The 2021 tally for marketers won’t be clear until after public companies disclose full-year financial results starting in the early months of 2022. But the latest quarterly filings from marketers confirm a solid rebound, with a spending surge for some major advertisers.
Industry forecasts show a remarkable recovery. In a forecast released last week, WPP’s GroupM said global advertising will jump 22.5% in 2021 to reach media ad revenue of $763 billion, an all-time high, after falling 3.1% in 2020. (Those figures exclude U.S. political advertising, which soars in even years for elections and falls in odd years.)
GroupM expects 2022 global ad growth of 9.7% excluding U.S. political ads and 11.0% including U.S. political ads.
Internet titans, some of which pulled back spending in 2020, have powered up spending this year.
Amazon in 2020 reduced ad and promotion spending for the first time since 2003. But its worldwide marketing expenses in the first nine months of 2021 vaulted 49%.
In a quarterly filing, Amazon said that increase was "primarily due to higher marketing spend, which was constrained in 2020 in response to COVID-19, and increased payroll and related expenses for personnel engaged in marketing and selling activities."
Given that spending trend, Amazon is on track to report a significant increase in full-year 2021 ad and promotion spending, topping 2019 to reach an all-time high. Amazon is in the prime position to retake the top spot in the Ad Age global ranking coming out in December 2022.
Google parent Alphabet in 2020 slashed ad and promotion spending by $1.4 billion or 21%, the company’s first-ever spending cut, as it “reduced spending and paused or rescheduled campaigns and changed some events to digital-only formats as a result of COVID-19,” the company said in its annual filing.
But Alphabet boosted ad and promotion spending by $1.2 billion in the first nine months of 2021, putting it on pace to record its highest-ever spending for the full year.
In a filing, Alphabet said: “The increase in advertising and promotional activities was driven by both increased spending in the current period and a reduction in spending in the prior year comparable period due to COVID-19.”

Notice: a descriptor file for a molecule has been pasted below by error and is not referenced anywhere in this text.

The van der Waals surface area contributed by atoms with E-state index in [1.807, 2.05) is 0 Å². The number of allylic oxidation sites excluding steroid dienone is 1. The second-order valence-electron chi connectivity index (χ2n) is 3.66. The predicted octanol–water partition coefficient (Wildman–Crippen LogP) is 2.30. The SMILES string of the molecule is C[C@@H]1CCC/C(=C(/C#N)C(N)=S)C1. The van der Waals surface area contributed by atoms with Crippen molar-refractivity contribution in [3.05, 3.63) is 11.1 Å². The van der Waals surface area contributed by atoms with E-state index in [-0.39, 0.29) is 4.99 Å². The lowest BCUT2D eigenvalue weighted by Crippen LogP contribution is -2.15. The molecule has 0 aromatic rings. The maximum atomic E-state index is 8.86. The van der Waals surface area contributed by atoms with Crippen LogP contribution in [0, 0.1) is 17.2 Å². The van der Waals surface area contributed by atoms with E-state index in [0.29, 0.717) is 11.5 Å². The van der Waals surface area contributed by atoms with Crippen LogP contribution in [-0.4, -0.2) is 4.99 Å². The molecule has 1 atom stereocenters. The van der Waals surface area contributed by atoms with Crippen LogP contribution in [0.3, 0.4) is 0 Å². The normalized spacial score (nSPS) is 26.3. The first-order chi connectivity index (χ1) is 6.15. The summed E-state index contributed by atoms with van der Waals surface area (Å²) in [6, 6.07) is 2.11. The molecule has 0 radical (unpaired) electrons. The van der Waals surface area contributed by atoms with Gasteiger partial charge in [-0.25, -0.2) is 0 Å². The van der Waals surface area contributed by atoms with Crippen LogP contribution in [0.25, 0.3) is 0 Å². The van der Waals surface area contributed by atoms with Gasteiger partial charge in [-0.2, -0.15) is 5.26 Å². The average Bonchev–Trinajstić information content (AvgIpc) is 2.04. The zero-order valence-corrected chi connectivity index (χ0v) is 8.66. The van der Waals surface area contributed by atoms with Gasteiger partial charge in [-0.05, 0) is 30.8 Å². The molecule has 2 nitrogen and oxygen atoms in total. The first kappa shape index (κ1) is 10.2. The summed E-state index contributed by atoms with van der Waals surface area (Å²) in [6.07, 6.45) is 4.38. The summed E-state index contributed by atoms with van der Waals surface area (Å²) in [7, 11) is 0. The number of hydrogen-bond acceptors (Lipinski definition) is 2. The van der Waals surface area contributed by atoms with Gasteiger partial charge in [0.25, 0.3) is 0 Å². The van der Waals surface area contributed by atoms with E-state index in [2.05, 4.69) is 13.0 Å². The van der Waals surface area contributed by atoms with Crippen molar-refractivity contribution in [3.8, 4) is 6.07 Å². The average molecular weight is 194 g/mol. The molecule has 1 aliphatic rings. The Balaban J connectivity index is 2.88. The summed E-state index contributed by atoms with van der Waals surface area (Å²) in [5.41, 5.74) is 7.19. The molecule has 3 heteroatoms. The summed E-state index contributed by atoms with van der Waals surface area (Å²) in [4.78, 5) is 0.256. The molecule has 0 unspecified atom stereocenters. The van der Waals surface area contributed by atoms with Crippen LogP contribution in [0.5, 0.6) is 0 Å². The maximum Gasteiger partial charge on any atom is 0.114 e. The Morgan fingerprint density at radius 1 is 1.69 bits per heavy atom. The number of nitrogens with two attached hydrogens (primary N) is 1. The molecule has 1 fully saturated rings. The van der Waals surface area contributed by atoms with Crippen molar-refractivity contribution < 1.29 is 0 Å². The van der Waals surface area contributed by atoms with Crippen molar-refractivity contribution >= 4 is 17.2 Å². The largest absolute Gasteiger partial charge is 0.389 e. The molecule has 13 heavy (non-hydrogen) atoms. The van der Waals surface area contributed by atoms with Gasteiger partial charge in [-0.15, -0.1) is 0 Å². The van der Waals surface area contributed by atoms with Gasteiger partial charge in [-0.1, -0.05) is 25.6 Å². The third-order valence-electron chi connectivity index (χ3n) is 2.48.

Netflix last year reduced marketing spending 16% (its first cut since 2008) even as revenue rose 24% amid heightened demand for online streaming content during the pandemic.
Netflix stepped up marketing this year; in the first nine months of 2021, marketing spending and revenue both increased about 20%.
Japanese internet firm Rakuten ratcheted up ad and promotion spending 37% in the first nine months of 2021.
Alibaba’s sales-and-marketing expenses rocketed 80% in the six months ended Sept. 30, the first half of its fiscal year, as it poured money into marketing and promotions.
Alibaba has pumped up marketing as its revenue growth rate slumps. It has forecast revenue growth of 20% to 23% in the year ending March 2022, down from 41% growth in the year ended March 2021.
If Alibaba continues to spend aggressively for the rest of its fiscal year, Ad Age Datacenter modeling shows Alibaba could come in No. 2 behind Amazon (or possibly No. 3 behind Amazon and P&G) in the December 2022 global ranking based on Alibaba ad and promotion spending for the year ending March 2022.
Alibaba scored fifth in the ranking released today and was No. 15 in the ranking released last December.